Home » Rhondda Cynon Taf Council approves 3.9% council tax rise instead of recommended 3.5%
Politics Rhondda Cynon Taf South Wales

Rhondda Cynon Taf Council approves 3.9% council tax rise instead of recommended 3.5%

THE FINAL budget plans for Rhondda Cynon Taf Council next year have been set and will now go before full council for approval.

Cabinet has approved budget proposals with a 3.9% council tax rise instead of the recommended 3.5% due to the ongoing pressures on social care as the council aims to close a budget gap of £38m and the proposals will go before full council on March 8 for approval.

This would mean an increase of 78p per week for a person living in a Band A property and £1.17 per week for a person living in a Band D property with 42% of properties in Rhondda Cynon Taf being Band A.

Increasing council tax by 3.9% will reduce the remaining budget gap by £1.815m, the report said.

In January, cabinet agreed draft proposals for the revenue budget strategy for the financial year 2023/24 which have been out to consultation.

The final local government settlement from Welsh Government confirmed a 6.6% increase announced for RCT with a 7.9% average increase across Wales.

RCT’s capital grant is set to increase by £2.287m to £13.886m having reduced by £2.165m for this financial year


The council’s plans to close its budget gap of £38.326m have seen it advise schools to plan for a 2.75% reduction in funding after being fully funded for pay and non pay pressures and to be prepared to use the flexibility of their own reserves with the cabinet report saying that the aggregate level of school balances increased from £12m to £20m over the course of the last financial year (2021/22)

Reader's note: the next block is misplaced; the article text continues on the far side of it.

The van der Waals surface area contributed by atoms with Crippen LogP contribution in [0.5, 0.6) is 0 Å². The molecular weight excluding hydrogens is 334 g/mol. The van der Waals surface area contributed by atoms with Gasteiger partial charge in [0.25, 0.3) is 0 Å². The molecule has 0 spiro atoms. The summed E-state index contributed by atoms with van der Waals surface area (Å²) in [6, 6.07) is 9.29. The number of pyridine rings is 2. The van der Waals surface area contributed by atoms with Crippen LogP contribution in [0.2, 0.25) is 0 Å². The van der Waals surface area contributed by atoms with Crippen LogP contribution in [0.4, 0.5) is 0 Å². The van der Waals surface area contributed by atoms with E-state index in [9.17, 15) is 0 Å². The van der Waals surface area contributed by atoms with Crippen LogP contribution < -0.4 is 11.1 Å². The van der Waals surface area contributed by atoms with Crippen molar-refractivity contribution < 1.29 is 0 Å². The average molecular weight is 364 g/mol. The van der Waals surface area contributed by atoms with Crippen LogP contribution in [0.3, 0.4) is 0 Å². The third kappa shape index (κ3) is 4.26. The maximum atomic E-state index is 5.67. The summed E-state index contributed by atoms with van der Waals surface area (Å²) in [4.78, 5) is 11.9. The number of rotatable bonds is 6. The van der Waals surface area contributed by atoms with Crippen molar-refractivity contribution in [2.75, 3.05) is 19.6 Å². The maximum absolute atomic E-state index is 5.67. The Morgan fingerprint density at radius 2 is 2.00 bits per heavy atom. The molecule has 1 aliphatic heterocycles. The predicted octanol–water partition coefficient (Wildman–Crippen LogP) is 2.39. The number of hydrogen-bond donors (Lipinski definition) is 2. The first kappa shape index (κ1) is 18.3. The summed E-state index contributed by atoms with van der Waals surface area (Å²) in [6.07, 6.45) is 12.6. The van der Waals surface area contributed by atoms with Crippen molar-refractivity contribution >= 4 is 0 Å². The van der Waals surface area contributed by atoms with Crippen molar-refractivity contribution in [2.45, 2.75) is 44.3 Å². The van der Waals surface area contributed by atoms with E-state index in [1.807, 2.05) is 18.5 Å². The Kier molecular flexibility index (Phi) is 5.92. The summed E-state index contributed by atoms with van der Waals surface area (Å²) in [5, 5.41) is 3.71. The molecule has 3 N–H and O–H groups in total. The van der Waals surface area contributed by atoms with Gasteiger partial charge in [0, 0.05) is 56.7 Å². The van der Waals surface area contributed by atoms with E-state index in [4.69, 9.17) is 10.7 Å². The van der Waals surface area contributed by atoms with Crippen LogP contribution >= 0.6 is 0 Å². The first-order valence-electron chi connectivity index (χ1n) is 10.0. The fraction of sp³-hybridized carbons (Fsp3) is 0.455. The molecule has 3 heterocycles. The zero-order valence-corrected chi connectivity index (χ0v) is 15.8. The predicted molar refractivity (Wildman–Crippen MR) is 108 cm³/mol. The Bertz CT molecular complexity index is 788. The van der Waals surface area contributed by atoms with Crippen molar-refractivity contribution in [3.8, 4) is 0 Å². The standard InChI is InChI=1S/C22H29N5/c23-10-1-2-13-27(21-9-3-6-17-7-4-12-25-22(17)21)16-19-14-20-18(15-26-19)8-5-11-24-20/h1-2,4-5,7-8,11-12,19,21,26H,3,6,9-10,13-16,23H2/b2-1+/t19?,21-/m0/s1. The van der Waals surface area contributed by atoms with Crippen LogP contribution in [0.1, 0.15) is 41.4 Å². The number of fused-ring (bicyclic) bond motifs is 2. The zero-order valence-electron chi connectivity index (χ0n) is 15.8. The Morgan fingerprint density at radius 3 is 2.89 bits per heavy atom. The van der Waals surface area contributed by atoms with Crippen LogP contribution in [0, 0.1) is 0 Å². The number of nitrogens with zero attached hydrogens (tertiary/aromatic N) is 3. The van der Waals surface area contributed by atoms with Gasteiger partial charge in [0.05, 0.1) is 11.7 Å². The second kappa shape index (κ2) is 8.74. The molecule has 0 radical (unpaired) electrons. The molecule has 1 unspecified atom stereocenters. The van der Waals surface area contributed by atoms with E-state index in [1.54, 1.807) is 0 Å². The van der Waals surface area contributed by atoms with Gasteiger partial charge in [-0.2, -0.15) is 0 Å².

But the report said schools would be allocated funding in full to cover costs in respect of pay, inflation, energy cost increases, pupil number changes and additional pressures around ALN (Additional Learning Needs).

After adjusting the individual schools budget to reflect lower pension and National Insurance  costs, this would provide an extra £18m of funding to schools, it added.

The 2.75% funding reduction that the council has advised schools to plan for would result in a budget cut of £5.3m but the proposals is that an extra £500,000 is set aside as further support with the school based challenges of ALN plus a further £500,000 of general funding reducing the impact on schools to £4.3m.

In overall terms, the proposal would mean that the aggregate schools budget would increase by £13.7m, an increase of 7.9% with the level of efficiencies required also reduced to 2.2%.

Specific service and spending changes

The council is also planning specific service and spending changes in areas such as waste services, meals on wheels, council run nurseries, council tax premiums on long term empty properties and second homes, shifting from revenue to capital funding for some things and fees and charges.

The waste service changes which have been agreed by cabinet include collecting black bags and bins every three weeks with a maximum of three black bags per household (for those with existing black bag waste collections) and the “no side waste” rule continuing for those households with large 240 Litre wheelie bin collections but one bag of side waste, no larger than 70 Litres, being allowed for the standard 120 Litre bins.